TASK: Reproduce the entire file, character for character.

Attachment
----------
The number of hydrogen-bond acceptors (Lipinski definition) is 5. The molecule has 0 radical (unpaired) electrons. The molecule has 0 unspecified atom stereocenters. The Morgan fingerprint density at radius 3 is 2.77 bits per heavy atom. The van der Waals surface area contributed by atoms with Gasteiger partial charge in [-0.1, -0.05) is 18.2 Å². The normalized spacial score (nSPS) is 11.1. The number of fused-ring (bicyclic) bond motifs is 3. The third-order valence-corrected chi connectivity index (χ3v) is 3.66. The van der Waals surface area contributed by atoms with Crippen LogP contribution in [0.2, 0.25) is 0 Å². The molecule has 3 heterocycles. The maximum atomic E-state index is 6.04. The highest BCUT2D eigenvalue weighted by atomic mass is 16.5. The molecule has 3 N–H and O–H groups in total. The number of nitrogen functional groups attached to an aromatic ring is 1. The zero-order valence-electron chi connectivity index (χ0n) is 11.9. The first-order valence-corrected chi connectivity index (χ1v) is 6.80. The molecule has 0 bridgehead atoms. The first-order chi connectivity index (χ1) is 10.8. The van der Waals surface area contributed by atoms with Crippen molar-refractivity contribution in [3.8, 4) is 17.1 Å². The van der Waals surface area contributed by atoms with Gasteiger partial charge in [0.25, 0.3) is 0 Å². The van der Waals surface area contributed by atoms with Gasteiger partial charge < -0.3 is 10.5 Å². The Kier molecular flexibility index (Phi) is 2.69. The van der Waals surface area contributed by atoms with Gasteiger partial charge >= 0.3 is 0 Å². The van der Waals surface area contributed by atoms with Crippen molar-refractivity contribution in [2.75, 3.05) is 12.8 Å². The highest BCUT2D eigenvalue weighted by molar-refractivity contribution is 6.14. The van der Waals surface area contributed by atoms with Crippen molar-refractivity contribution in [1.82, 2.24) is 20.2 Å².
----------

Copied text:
The number of hydrogen-bond acceptors (Lipinski definition) is 5. The molecule has 0 radical (unpaired) electrons. The molecule has 0 unspecified atom stereocenters. The Morgan fingerprint density at radius 3 is 2.77 bits per heavy atom. The van der Waals surface area contributed by atoms with Gasteiger partial charge in [-0.1, -0.05) is 18.2 Å². The normalized spacial score (nSPS) is 11.1. The number of fused-ring (bicyclic) bond motifs is 3. The third-order valence-corrected chi connectivity index (χ3v) is 3.66. The van der Waals surface area contributed by atoms with Crippen LogP contribution in [0.2, 0.25) is 0 Å². The molecule has 3 heterocycles. The maximum atomic E-state index is 6.04. The highest BCUT2D eigenvalue weighted by atomic mass is 16.5. The molecule has 3 N–H and O–H groups in total. The number of nitrogen functional groups attached to an aromatic ring is 1. The zero-order valence-electron chi connectivity index (χ0n) is 11.9. The first-order valence-corrected chi connectivity index (χ1v) is 6.80. The molecule has 0 bridgehead atoms. The first-order chi connectivity index (χ1) is 10.8. The van der Waals surface area contributed by atoms with Crippen molar-refractivity contribution in [3.8, 4) is 17.1 Å². The van der Waals surface area contributed by atoms with Gasteiger partial charge in [0.25, 0.3) is 0 Å². The van der Waals surface area contributed by atoms with Gasteiger partial charge < -0.3 is 10.5 Å². The Kier molecular flexibility index (Phi) is 2.69. The van der Waals surface area contributed by atoms with Gasteiger partial charge >= 0.3 is 0 Å². The van der Waals surface area contributed by atoms with Crippen molar-refractivity contribution in [2.75, 3.05) is 12.8 Å². The highest BCUT2D eigenvalue weighted by molar-refractivity contribution is 6.14. The van der Waals surface area contributed by atoms with Crippen molar-refractivity contribution in [1.82, 2.24) is 20.2 Å².